I maneuvered the big rock over to the giant mistletoe stump just across from the stair site. With a lot of effort, I got the rock up on top of the stump. The edge of the rock I wanted for the nose of the tread was concave and it needed to be convex to fit nicely into the staircase. That meant that it had to be cut along a line about a foot long. And that line needed to make a fairly acute angle with the back edge of the rock. I wasn't sure I could cut it without breaking off that point.

I used a big (3 lb.) hammer and a wide (3 inch) rock chisel to score the line I wanted to cut on both sides of the big rock. That meant I had to turn the rock over a couple times, but since it was at a nice working height, I could keep my back straight all the time and it wasn't all that hard to do.

I was a little apprehensive when I decided that my scoring had done its job and it was time to break the piece off. I placed a 1x2 under the scored line and then hit the overhanging edge of the rock pretty hard with the hammer. The first blow did nothing, but the second, and harder, blow broke the edge of the rock exactly along my scored line. Except for a few ragged spots, which I cut away with a rock hammer, the cut was perfect and looked beautiful when it was done. My apprehension evaporated.

The narrow point did not break so I got the maximum exposure for the front of the nose from the rock. I was very happy. I used the wheelbarrow to get the rock back down off the stump and I wheeled it over to the stair site. I laid it on top of the third step to see how it was going to fit as the fourth step and I was very happy with how it looked. Now I needed to select the rocks that would be placed under it to get it up to the proper elevation.

According to my measurements, the surface of the fourth tread needed to be 14.5 inches below the reference tread. I measured the distance to the rock where it was and it was something like 16.5 inches. That meant that I needed to raise it by two inches. Allowing for two mortar joints that meant that I needed filler rocks about an inch thick or so.

I don't remember exactly what I went through, but in the process of selecting and trying rocks I got my pluses and minuses mixed up again and selected filler rocks of the wrong thickness until I realized my mistake. In short, I wasted a considerable amount of time fiddling around with different rock choices before I made my final choice.

Before I tried any of the candidate filler rocks, I lined them up on the first and second step and used the hose to clean them off. When they were ready, and the right ones were chosen, I mixed a double batch of mortar and began laying up that part of the fourth step. The big tread rock was standing on its right hand end over against some rocks to the right of the site.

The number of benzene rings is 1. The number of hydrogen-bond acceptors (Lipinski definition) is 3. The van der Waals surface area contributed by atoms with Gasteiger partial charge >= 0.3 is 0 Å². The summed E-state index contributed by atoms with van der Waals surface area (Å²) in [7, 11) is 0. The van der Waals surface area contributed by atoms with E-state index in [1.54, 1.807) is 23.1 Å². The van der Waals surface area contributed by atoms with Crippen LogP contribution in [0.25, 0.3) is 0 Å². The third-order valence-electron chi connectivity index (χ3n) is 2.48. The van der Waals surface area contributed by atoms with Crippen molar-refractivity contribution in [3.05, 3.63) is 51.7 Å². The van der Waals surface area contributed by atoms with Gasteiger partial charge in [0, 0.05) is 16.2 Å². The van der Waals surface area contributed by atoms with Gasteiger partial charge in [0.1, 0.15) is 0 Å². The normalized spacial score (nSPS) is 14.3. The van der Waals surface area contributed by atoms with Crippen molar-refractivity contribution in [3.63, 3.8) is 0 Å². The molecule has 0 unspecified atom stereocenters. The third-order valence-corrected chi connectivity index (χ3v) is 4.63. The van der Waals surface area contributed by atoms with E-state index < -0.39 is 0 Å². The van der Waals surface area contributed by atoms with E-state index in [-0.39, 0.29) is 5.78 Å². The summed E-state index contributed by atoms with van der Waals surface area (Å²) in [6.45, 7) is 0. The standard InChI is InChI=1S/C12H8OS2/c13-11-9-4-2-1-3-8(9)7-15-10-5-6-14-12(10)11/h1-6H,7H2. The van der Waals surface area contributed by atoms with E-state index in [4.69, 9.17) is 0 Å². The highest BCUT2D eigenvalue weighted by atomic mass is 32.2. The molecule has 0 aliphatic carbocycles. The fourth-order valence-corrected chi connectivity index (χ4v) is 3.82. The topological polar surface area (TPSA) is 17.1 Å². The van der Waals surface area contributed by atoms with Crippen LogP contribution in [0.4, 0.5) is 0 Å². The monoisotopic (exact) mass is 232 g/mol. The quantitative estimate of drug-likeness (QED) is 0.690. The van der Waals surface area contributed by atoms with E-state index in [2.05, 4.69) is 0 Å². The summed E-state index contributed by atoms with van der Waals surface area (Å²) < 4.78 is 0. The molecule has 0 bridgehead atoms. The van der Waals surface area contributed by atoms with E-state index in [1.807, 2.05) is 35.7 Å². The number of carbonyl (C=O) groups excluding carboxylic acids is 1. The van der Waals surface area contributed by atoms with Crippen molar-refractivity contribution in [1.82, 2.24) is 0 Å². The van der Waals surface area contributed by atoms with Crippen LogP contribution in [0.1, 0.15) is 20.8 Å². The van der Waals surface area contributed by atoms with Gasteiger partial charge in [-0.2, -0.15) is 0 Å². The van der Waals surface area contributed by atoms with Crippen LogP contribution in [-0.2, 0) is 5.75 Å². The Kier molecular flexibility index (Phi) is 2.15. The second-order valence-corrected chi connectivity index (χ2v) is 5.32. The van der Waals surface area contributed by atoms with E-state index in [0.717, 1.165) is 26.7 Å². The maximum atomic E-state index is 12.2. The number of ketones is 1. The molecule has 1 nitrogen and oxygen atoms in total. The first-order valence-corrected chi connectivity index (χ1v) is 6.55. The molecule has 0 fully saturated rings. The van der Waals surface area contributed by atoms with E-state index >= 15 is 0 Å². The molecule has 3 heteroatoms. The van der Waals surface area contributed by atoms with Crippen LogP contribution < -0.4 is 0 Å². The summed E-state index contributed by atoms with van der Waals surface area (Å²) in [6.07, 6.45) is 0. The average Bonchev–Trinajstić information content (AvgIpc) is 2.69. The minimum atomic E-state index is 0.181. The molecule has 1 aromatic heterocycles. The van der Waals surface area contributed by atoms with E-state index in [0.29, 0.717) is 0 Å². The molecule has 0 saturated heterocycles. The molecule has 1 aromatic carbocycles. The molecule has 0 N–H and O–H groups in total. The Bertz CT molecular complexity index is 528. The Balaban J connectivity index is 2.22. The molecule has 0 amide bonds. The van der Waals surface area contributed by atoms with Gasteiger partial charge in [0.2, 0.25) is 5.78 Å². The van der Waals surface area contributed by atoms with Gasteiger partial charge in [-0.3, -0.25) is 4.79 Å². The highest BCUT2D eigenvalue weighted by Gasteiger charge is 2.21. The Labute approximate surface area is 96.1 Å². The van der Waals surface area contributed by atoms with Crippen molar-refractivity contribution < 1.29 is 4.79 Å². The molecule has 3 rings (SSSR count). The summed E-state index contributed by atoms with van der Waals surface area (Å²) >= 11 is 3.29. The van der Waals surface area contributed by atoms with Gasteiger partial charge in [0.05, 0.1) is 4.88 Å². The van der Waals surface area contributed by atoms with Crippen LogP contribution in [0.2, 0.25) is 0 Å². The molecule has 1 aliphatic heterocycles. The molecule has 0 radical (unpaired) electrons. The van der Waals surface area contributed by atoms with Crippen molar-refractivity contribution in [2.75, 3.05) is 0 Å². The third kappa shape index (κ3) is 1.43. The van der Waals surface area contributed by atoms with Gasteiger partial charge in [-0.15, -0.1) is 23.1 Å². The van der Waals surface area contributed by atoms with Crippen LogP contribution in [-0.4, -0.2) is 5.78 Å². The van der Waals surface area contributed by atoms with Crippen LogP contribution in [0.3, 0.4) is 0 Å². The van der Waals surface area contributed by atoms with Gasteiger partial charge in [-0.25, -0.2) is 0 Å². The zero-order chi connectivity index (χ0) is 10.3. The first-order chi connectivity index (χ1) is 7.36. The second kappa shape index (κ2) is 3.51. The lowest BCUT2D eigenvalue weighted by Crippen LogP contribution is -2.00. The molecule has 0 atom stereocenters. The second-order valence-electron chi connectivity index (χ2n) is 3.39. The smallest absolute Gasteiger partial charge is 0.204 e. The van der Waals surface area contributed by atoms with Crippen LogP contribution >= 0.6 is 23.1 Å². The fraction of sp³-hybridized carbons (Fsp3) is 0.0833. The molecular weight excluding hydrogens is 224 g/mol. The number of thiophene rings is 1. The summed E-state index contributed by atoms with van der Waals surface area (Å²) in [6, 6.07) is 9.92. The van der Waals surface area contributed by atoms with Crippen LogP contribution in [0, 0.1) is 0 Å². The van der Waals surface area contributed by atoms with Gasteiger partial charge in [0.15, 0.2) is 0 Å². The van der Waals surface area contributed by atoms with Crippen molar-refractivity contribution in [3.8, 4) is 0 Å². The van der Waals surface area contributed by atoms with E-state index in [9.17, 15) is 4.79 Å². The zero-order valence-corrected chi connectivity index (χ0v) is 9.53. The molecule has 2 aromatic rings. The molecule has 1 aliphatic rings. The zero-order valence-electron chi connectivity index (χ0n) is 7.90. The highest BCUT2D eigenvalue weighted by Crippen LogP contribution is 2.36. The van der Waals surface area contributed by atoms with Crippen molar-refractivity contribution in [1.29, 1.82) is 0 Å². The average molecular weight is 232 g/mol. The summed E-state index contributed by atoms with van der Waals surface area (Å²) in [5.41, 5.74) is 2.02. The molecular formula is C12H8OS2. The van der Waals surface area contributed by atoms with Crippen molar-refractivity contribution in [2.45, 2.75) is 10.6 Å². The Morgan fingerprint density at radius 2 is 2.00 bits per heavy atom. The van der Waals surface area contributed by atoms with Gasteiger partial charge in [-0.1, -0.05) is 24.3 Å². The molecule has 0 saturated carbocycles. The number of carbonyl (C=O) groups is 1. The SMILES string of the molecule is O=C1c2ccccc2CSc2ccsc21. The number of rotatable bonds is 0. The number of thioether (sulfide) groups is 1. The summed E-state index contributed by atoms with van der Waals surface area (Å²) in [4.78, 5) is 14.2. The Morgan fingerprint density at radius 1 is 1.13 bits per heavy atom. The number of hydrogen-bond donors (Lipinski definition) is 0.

I had enough mortar to place all the supporting rocks so when they were in place I cleaned up my tools and quit for the day. It was getting unbearably hot out there and I was very sore and tired.

On Thursday morning I got up at 5 again and went out to work while it was still cool. I mixed another double batch of mortar and prepared a bed of mortar across all of the supporting rocks ready to receive the big tread rock. I made the mortar a little soupier than usual because it needed to be squeezed out from under a fairly big surface so I wanted it to be able to flow in case I needed to lower the surface.

When the mortar bed was ready, I stood the big rock up straight and then walked the bottom end over so that it was right up against the first supporting rock. Then I lowered the rock down over the mortar bed and laid it down. It felt like it made contact evenly over the entire bed which was gratifying. It was a few inches too far to the right so I wiggled and slid it into the correct position. As it moved, it settled nicely into the mortar bed.

Next I measured the height of the tread hoping that it was not going to be too low. If it were, then I don't know how I would raise it without starting over. If it were too high, then the plan was to stand on it and squish it down until it was just right.

But neither turned out to be the case. Instead the measurements showed that it was perfect the way it was. And, in my work, perfect is close enough. So all I had to do to finish the job was to use a small pointing trowel to trim up the outside of the mortar joint. I was really happy with how it turned out.

After cleaning and putting away the tools, I cleaned up the staircase and took a picture of the result. I was very happy with the work even though by professional standards I am not very fast.

The way I look at it is that before I started my building project that tread rock, along with many others, had lain in the same place for millions of years. Since I started my project, I have moved that rock maybe half a dozen times, but today, I moved it into a position where it is going to stay for at least another 100 years, and maybe even longer. Even if the cabin burns down someday, that stone staircase will survive until someone deliberately tears it out. It could happen, but it is likely that the stone won't move for a very long time. The fact that I was slow to get it there won't matter at all in the big picture.

I left for home at 11:45 feeling very good.